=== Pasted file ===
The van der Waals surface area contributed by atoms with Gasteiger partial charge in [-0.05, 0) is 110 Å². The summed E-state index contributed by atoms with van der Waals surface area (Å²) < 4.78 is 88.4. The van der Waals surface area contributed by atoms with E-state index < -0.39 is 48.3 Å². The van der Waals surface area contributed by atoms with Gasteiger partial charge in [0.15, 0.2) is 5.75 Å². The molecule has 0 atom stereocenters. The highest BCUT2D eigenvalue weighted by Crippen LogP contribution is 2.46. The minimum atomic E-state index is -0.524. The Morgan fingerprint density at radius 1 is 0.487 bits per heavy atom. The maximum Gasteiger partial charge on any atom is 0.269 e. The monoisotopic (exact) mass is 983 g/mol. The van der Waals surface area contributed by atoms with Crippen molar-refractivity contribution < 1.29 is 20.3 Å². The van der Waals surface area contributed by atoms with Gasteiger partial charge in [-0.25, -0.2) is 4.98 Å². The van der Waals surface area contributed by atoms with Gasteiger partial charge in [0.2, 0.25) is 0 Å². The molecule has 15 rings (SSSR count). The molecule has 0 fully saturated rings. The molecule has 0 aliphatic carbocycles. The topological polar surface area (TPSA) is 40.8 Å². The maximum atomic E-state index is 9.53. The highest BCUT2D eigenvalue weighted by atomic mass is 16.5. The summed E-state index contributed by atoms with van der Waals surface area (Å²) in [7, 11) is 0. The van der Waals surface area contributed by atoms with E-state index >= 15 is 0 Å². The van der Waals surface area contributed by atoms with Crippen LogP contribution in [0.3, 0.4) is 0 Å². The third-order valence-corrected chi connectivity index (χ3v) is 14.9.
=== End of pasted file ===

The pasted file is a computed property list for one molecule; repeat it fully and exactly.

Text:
The van der Waals surface area contributed by atoms with Gasteiger partial charge in [-0.05, 0) is 110 Å². The summed E-state index contributed by atoms with van der Waals surface area (Å²) < 4.78 is 88.4. The van der Waals surface area contributed by atoms with E-state index < -0.39 is 48.3 Å². The van der Waals surface area contributed by atoms with Gasteiger partial charge in [0.15, 0.2) is 5.75 Å². The molecule has 0 atom stereocenters. The highest BCUT2D eigenvalue weighted by Crippen LogP contribution is 2.46. The minimum atomic E-state index is -0.524. The Morgan fingerprint density at radius 1 is 0.487 bits per heavy atom. The maximum Gasteiger partial charge on any atom is 0.269 e. The monoisotopic (exact) mass is 983 g/mol. The van der Waals surface area contributed by atoms with Crippen molar-refractivity contribution < 1.29 is 20.3 Å². The van der Waals surface area contributed by atoms with Gasteiger partial charge in [-0.25, -0.2) is 4.98 Å². The van der Waals surface area contributed by atoms with Gasteiger partial charge in [0.2, 0.25) is 0 Å². The molecule has 15 rings (SSSR count). The molecule has 0 fully saturated rings. The molecule has 0 aliphatic carbocycles. The topological polar surface area (TPSA) is 40.8 Å². The maximum atomic E-state index is 9.53. The highest BCUT2D eigenvalue weighted by atomic mass is 16.5. The summed E-state index contributed by atoms with van der Waals surface area (Å²) in [7, 11) is 0. The van der Waals surface area contributed by atoms with E-state index >= 15 is 0 Å². The van der Waals surface area contributed by atoms with Crippen LogP contribution in [0.3, 0.4) is 0 Å². The third-order valence-corrected chi connectivity index (χ3v) is 14.9.